Tuning Shape Collision Behavior¶

Shapes used for contact generation influence the motion of the dynamic rigid bodies they are attached to through contact points. The constraint solver generates impulsive forces at the contact points to keep the shapes resting or moving without passing through each other. Shapes have two important parameters that control how collision detection generates contact points between them, which in turn are central for their behavior when colliding or stacking: contactOffset and restOffset. They are set using PxShape::setContactOffset() and PxShape::setRestOffset() respectively. Neither of these values is used directly. Collision detection always operates on a pair of potentially colliding shapes, and it always considers the sum of the offsets of the two shapes. We call these the contactDistance and restDistance respectively.

Collision detection is able to generate contact points between two shapes when they are still a distance apart, when they are exactly touching, or when they are inter-penetrating. To make the discussion simpler, we treat interpenetration as a negative distance. So the distance between two shapes can be positive, zero, or negative. SeparationDistance is the distance at which collision detection will start to generate contacts. It has to be greater than zero, meaning that PhysX will always generate contacts when two shapes are penetrating (unless collision detection between the two shapes is in some way completely disabled, such as with filtering). By default, when using metric units and default scaling in PxTolerancesScale, contactOffset is 0.02, which means contactDistance will work out to 4 centimeters. So when two shapes approach each other within 4 centimeters, contacts will be generated until they are again moved further apart than 4 centimeters.

The generation of contact points does not however mean that a large impulse will immediately be applied at these locations to separate the shapes, or to even prevent further motion in the direction of penetration. This would make the simulation jitter unless the simulation time step is selected to be tiny, which is not desirable for real time performance. Instead, we want the force at the contact to smoothly increase as penetration increases until it reaches a value sufficiently high to stop any further penetrating motion. The distance at which this maximum force is reached is the restDistance, because at this distance two shapes stacked on each other will reach static equilibrium and come to rest. When the shapes are for some reason pushed together so much that they have a distance below restDistacnce, an even greater force is applied to push them apart until they are at restDistance again. The variation of force applied as the distance changes is not necessarily linear, but it is smooth and continuous which results in a pleasing simulation even at large time steps.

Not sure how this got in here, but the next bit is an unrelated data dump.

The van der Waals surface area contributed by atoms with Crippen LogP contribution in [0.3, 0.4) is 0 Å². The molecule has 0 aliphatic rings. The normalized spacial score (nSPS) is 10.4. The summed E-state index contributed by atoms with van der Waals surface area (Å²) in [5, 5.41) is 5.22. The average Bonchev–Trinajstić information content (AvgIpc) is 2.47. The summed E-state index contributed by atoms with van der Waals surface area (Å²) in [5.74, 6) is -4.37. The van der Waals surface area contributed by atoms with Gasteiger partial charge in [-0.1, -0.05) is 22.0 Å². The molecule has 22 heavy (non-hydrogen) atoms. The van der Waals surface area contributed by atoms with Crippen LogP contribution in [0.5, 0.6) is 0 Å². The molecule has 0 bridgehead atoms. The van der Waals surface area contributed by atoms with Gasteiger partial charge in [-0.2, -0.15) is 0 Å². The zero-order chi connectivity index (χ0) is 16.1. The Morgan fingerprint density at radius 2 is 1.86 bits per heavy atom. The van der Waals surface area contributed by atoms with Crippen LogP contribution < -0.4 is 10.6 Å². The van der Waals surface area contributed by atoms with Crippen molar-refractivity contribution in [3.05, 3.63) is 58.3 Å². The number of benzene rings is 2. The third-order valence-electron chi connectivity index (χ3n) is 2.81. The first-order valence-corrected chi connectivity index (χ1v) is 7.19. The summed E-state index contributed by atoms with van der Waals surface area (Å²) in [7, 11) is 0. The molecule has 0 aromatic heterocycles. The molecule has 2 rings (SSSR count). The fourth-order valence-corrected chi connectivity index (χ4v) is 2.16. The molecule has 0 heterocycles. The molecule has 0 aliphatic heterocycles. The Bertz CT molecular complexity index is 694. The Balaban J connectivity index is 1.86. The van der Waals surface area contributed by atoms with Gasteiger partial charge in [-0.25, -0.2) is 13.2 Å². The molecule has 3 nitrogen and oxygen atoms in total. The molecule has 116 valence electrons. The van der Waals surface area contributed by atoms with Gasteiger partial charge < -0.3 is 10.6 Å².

There are a few different things to consider when choosing contactOffset and restOffset for shapes. Typically the same values can be used for all shapes in a simulation. It makes sense to determine restOffset first. The goal is typically to have the graphics shapes appear to stack such that they are exactly touching, like bodies do in real life. If the collision shapes are sized to be the exact same size as the graphics shapes, a restOffset of zero is needed. If the collision shapes are an epsilon bigger than the graphics shapes, a restOffset of negative epsilon is correct. This will let the larger collision shapes sink into each other until the smaller graphics shapes touch too. restOffsets that are larger than zero are practical for example if there are problems with sliding on triangle geometry where the penetration based contact generation has more trouble producing smooth contact points than a separation one, resulting in a smoother slide.

Once the restOffset is determined, the contactOffset should be chosen to be a value a slightly larger. The rule of thumb is to make the difference between the two as small as possible that still effectively avoids jitter at the time step size the simulation uses. A larger time step will need the difference to be larger. The drawback of setting it too large is that contacts will be generated sooner as two shapes approach, which drives up the total number of contacts that the simulation has to worry about. This will decrease in performance. Also, the simulation code often makes the assumption that contact points are close to the convex shapes' surface. If the contact offset is very large this assumption breaks down which could lead to behavior artefacts.

Contact Modification¶